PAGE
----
If your PC is a battle station/home office/entertainment center, then you’re probably going to want more cooling than someone who just turns their computer on twice a day to check emails or enjoys thirty minutes of gaming once or twice a week.
Safe Case Temperature and How to Check
So, we know how to figure out how much cooling your PC needs, but how cool should it be? Thankfully, this is a question with a mostly consistent answer.
When running under a full load, your PC should be able to maintain a temperature of around 65-75°C. Truthfully, anything that stays above 70°C is a little risky. Once you start approaching 80°C you run the risk of causing permanent damage to your components.
The easiest way to determine how hot your PC case is getting is to keep an eye on your CPU and GPU temps. The GPU temp is recorded in the task manager, which can be accessed using “ctrl+shift+esc”.
Since we have seen Ryzen Master before, we are going to use Core Temp in this example. Once you have installed and run the program, you will notice a few things.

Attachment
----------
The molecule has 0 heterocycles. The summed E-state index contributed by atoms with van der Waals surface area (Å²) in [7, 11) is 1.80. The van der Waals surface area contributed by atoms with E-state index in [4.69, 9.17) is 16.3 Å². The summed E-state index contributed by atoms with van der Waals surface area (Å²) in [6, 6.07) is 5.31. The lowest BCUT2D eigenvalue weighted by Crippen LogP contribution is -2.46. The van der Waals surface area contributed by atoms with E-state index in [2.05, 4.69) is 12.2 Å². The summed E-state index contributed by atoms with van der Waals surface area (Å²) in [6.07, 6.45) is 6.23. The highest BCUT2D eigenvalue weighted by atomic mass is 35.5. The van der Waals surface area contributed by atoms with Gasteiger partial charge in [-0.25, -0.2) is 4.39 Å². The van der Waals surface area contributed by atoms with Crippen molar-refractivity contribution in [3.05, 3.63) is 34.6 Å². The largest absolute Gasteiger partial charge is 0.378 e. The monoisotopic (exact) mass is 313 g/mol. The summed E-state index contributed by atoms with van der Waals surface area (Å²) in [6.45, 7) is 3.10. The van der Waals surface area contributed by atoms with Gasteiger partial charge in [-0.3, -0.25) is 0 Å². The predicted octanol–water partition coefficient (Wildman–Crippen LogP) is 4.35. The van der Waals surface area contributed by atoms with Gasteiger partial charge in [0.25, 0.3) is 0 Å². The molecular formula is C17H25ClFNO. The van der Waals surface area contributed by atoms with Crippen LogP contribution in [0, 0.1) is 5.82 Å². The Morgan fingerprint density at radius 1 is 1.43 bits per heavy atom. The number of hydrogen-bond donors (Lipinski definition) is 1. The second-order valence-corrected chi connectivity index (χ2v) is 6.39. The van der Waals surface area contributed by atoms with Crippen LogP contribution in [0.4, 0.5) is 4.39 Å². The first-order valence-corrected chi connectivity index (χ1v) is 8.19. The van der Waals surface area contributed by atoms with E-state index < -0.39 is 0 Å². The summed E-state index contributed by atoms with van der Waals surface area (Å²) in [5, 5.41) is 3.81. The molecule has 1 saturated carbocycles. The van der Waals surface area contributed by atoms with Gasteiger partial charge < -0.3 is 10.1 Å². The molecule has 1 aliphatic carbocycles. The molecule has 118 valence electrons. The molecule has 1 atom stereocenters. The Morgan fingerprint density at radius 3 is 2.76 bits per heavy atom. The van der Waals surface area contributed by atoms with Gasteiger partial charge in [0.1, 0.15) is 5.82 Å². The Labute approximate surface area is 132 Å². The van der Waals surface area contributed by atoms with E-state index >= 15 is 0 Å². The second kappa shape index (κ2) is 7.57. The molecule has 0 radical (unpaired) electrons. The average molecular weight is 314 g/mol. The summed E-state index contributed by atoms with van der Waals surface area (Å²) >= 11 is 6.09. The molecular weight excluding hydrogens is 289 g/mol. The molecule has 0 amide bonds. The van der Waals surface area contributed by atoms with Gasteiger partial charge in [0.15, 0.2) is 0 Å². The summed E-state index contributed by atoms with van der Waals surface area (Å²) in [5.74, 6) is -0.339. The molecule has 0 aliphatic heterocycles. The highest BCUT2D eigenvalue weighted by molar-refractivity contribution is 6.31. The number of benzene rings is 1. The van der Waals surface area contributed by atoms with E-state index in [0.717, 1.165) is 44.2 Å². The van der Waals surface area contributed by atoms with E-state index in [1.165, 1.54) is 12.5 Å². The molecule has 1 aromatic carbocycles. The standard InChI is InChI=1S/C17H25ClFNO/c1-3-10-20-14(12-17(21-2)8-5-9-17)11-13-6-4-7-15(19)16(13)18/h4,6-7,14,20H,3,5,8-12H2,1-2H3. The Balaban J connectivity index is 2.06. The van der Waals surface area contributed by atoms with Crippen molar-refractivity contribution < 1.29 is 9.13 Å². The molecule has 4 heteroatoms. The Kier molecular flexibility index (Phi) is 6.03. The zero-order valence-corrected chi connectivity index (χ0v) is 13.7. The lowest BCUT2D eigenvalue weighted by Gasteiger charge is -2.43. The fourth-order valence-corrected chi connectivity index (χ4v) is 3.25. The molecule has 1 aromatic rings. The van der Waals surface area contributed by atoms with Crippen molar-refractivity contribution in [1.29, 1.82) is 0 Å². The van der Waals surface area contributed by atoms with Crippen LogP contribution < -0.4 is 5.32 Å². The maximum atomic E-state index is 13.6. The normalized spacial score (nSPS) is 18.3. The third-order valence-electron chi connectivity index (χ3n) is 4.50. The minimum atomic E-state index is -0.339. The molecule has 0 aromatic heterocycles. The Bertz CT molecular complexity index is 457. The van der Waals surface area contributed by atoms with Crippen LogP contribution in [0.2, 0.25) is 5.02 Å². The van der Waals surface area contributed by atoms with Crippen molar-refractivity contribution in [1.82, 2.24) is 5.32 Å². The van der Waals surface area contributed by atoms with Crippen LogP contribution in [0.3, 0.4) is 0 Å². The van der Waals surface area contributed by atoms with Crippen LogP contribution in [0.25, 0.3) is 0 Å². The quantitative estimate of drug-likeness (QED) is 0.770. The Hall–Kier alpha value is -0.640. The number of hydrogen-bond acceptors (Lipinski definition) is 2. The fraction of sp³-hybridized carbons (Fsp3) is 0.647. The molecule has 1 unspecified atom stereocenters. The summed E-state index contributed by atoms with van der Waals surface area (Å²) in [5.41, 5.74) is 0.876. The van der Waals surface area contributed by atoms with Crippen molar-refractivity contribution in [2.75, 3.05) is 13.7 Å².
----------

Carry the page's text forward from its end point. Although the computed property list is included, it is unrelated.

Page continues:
Not only does it monitor the current CPU temp, but it also keeps readouts of the minimum and maximum temperatures, giving you a good idea of where your PC normally operates.
Of course, the lower you can keep these temperatures, the better, but as long as nothing is consistently staying above 80°C, you should be alright.
It should also be noted that if you want as much detailed info as possible, there are independent monitors you can buy that will monitor things such as CPU, GPU, case temperature, as well as many other things.
So, How Many Case Fans Does Your PC Need?
Now that we know how to determine the appropriate number of fans, here are some quick recommendations based on what type of build you may have:
This should provide a quick jumping-off point to get started, and of course, you can change things to match your build.
With all of this, whether you’re preparing for your first build or a seasoned veteran, you should be ready to tackle your next build confidently. Using this guide as a reference, you should be able to determine the correct amount of fans for any system.
As a final reminder; There’s no such thing as “too many” fans (as long as they fit safely in your case), but there’s absolutely such a thing as not enough. Thanks for reading, and good luck!